Canadian author Emma Donoghue has written one of the more unusual books you will ever read. A combination of sheer horror and a mother and son’s love, the book is written in the voice of 5-year old Jack, who has never known a world outside a locked shed where an abductor has held his “Ma” for seven years.
Note the assessment of $0 ("Eyesore of the Week," 9/1/2010). This is owned by "Gates of Zion", located at 11705 Schavey Rd, Dewitt. Considered a place of worship, it pays no taxes on the properties it owns. Lest you think they purchased this ramshackled property to refurbish, think again.
Near the start of “Winter’s Bone” (opening Friday At Celebration!Lansing), we hear “Farther Along,” that old Southern hymn that asks why hard-working, faithful people often struggle while the wicked and crooked prosper: “Often I wonder why I must...
Between 1964 and 1978, the Lansing Board of Water and Light heedlessly dumped about 450,000 cubic yards of coal ash into a large gravel-lined hole ' once a swimming site ' at the north end of Comfort Street in north Lansing. Such dumping by coal-burning utilities throughout the country was common at the time.
With a blue-and-white checked Polo shirt tucked into his blue jeans, Republican gubernatorial candidate Rick Snyder greeted a mix of children, college students and adults as they made their way past his tailgate. I smiled as the visibly drunk people greeted Snyder:.
Michigan can’t weather another term of poor leadership, and bad decisions we’ve come to expect from Mike Rogers. As Michigan’s 8th district Congressman, Mike Rogers has been working hard against the interests of the citizens he represents. This November, voters finally have a chance to tell Mike he needs to spend more time with his family.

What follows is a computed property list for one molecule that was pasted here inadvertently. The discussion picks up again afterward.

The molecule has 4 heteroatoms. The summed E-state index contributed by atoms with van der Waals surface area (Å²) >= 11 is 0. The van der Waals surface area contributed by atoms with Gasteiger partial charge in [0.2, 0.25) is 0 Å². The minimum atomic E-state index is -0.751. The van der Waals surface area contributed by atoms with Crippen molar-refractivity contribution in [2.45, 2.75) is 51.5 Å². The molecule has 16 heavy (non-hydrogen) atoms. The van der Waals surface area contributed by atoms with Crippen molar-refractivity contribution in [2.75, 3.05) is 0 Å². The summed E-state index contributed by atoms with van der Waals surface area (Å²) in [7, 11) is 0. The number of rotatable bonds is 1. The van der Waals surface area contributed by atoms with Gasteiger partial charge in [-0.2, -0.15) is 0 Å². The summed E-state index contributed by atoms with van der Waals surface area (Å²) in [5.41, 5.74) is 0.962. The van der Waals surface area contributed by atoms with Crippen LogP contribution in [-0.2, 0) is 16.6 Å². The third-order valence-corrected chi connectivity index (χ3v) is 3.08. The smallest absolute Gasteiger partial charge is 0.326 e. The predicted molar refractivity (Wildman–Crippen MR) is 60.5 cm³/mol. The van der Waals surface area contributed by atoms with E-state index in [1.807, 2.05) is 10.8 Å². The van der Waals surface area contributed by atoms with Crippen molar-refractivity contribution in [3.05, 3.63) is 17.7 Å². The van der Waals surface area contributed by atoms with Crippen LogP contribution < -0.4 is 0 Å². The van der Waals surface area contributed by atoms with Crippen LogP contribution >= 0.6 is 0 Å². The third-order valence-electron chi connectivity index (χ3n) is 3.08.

Architecture critic Amanda Harrell-Seyburn says: Shuttered mid-block between Pleasant Grove Road and Richmond Street is one of Lansing’s most diminutive residences, 2212 W. Jolly Road. With a footprint of less than 500 square feet, this 1 1/2-story house takes advantage of every inch.
But the plan to demolish the old market and build a smaller one next to the river as part of a larger development stirred doubts. Critics wondered whether the city wasn’t rolling the whole zucchini into the river, $50,000 annual subsidy and all, just to get rid of it.
In her first book, “Real Life Liars,” Riggle examined the members of a family as they approached various crossroads in their lives. This time, it’s four adult women, three of whom shared high school dreams together while the fourth is the mother of one of the women.